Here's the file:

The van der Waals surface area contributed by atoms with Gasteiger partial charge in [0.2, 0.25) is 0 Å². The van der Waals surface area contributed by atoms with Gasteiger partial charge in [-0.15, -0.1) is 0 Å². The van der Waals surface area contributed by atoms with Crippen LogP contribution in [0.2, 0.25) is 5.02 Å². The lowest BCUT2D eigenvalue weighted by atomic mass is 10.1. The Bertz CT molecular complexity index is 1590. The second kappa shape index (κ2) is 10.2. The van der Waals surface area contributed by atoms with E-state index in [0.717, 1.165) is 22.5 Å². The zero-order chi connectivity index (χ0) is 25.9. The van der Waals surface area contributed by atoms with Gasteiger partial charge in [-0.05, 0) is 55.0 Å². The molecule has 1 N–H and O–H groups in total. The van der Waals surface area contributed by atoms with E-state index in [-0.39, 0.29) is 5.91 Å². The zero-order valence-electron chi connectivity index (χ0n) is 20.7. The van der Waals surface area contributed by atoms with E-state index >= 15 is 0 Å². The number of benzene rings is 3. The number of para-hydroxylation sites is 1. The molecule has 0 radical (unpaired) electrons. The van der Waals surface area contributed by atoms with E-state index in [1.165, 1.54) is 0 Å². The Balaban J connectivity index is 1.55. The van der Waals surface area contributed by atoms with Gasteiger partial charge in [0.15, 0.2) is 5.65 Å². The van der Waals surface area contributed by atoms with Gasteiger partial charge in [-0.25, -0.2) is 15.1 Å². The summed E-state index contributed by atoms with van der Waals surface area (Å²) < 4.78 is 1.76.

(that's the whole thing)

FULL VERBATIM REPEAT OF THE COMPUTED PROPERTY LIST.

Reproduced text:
The van der Waals surface area contributed by atoms with Gasteiger partial charge in [0.2, 0.25) is 0 Å². The van der Waals surface area contributed by atoms with Gasteiger partial charge in [-0.15, -0.1) is 0 Å². The van der Waals surface area contributed by atoms with Crippen LogP contribution in [0.2, 0.25) is 5.02 Å². The lowest BCUT2D eigenvalue weighted by atomic mass is 10.1. The Bertz CT molecular complexity index is 1590. The second kappa shape index (κ2) is 10.2. The van der Waals surface area contributed by atoms with E-state index in [0.717, 1.165) is 22.5 Å². The zero-order chi connectivity index (χ0) is 25.9. The van der Waals surface area contributed by atoms with Gasteiger partial charge in [-0.05, 0) is 55.0 Å². The molecule has 1 N–H and O–H groups in total. The van der Waals surface area contributed by atoms with E-state index in [-0.39, 0.29) is 5.91 Å². The zero-order valence-electron chi connectivity index (χ0n) is 20.7. The van der Waals surface area contributed by atoms with E-state index >= 15 is 0 Å². The number of benzene rings is 3. The number of para-hydroxylation sites is 1. The molecule has 0 radical (unpaired) electrons. The van der Waals surface area contributed by atoms with E-state index in [1.165, 1.54) is 0 Å². The Balaban J connectivity index is 1.55. The van der Waals surface area contributed by atoms with Gasteiger partial charge in [0.15, 0.2) is 5.65 Å². The van der Waals surface area contributed by atoms with Gasteiger partial charge in [-0.25, -0.2) is 15.1 Å². The summed E-state index contributed by atoms with van der Waals surface area (Å²) < 4.78 is 1.76.